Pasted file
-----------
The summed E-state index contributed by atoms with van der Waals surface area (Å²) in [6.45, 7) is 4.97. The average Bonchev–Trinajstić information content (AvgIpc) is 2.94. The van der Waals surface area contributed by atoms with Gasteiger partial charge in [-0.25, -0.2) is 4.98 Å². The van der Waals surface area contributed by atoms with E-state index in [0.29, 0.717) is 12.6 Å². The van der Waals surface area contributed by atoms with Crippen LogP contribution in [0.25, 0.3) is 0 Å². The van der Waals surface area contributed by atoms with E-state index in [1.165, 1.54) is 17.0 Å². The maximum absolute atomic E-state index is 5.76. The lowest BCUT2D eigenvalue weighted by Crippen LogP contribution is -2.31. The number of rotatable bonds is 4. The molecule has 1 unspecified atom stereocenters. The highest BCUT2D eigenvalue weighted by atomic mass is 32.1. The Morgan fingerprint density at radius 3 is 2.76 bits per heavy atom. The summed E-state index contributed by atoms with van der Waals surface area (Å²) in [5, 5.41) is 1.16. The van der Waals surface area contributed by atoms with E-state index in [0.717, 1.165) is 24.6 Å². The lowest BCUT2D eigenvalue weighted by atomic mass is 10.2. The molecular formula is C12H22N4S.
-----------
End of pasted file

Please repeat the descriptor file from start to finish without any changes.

The summed E-state index contributed by atoms with van der Waals surface area (Å²) in [6.45, 7) is 4.97. The average Bonchev–Trinajstić information content (AvgIpc) is 2.94. The van der Waals surface area contributed by atoms with Gasteiger partial charge in [-0.25, -0.2) is 4.98 Å². The van der Waals surface area contributed by atoms with E-state index in [0.29, 0.717) is 12.6 Å². The van der Waals surface area contributed by atoms with Crippen LogP contribution in [0.25, 0.3) is 0 Å². The van der Waals surface area contributed by atoms with E-state index in [1.165, 1.54) is 17.0 Å². The maximum absolute atomic E-state index is 5.76. The lowest BCUT2D eigenvalue weighted by Crippen LogP contribution is -2.31. The number of rotatable bonds is 4. The molecule has 1 unspecified atom stereocenters. The highest BCUT2D eigenvalue weighted by atomic mass is 32.1. The Morgan fingerprint density at radius 3 is 2.76 bits per heavy atom. The summed E-state index contributed by atoms with van der Waals surface area (Å²) in [5, 5.41) is 1.16. The van der Waals surface area contributed by atoms with E-state index in [0.717, 1.165) is 24.6 Å². The lowest BCUT2D eigenvalue weighted by atomic mass is 10.2. The molecular formula is C12H22N4S.